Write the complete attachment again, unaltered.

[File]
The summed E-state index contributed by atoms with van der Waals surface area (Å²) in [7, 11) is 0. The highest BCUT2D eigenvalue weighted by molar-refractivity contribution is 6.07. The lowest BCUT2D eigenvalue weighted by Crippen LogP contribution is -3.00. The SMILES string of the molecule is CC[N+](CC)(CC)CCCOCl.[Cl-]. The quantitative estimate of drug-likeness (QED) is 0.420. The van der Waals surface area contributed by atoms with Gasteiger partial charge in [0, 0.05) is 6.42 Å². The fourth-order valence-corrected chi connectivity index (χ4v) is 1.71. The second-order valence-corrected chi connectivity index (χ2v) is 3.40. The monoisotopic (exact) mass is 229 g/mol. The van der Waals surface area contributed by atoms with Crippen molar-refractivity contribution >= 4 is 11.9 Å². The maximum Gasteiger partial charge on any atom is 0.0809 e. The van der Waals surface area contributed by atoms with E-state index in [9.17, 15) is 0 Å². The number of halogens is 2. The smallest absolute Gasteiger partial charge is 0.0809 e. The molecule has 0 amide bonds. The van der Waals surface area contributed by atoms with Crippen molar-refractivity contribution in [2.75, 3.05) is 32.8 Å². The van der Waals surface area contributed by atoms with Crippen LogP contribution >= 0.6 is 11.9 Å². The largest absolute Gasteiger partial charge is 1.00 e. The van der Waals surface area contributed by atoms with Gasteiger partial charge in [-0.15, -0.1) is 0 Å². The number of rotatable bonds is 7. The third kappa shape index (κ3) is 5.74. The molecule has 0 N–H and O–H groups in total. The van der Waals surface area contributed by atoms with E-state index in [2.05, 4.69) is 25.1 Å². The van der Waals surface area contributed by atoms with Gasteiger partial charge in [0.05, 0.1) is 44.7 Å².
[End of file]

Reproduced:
The summed E-state index contributed by atoms with van der Waals surface area (Å²) in [7, 11) is 0. The highest BCUT2D eigenvalue weighted by molar-refractivity contribution is 6.07. The lowest BCUT2D eigenvalue weighted by Crippen LogP contribution is -3.00. The SMILES string of the molecule is CC[N+](CC)(CC)CCCOCl.[Cl-]. The quantitative estimate of drug-likeness (QED) is 0.420. The van der Waals surface area contributed by atoms with Gasteiger partial charge in [0, 0.05) is 6.42 Å². The fourth-order valence-corrected chi connectivity index (χ4v) is 1.71. The second-order valence-corrected chi connectivity index (χ2v) is 3.40. The monoisotopic (exact) mass is 229 g/mol. The van der Waals surface area contributed by atoms with Crippen molar-refractivity contribution >= 4 is 11.9 Å². The maximum Gasteiger partial charge on any atom is 0.0809 e. The van der Waals surface area contributed by atoms with E-state index in [9.17, 15) is 0 Å². The number of halogens is 2. The smallest absolute Gasteiger partial charge is 0.0809 e. The molecule has 0 amide bonds. The van der Waals surface area contributed by atoms with Crippen molar-refractivity contribution in [2.75, 3.05) is 32.8 Å². The van der Waals surface area contributed by atoms with Crippen LogP contribution >= 0.6 is 11.9 Å². The largest absolute Gasteiger partial charge is 1.00 e. The van der Waals surface area contributed by atoms with Gasteiger partial charge in [-0.15, -0.1) is 0 Å². The number of rotatable bonds is 7. The third kappa shape index (κ3) is 5.74. The molecule has 0 N–H and O–H groups in total. The van der Waals surface area contributed by atoms with E-state index in [2.05, 4.69) is 25.1 Å². The van der Waals surface area contributed by atoms with Gasteiger partial charge in [0.05, 0.1) is 44.7 Å².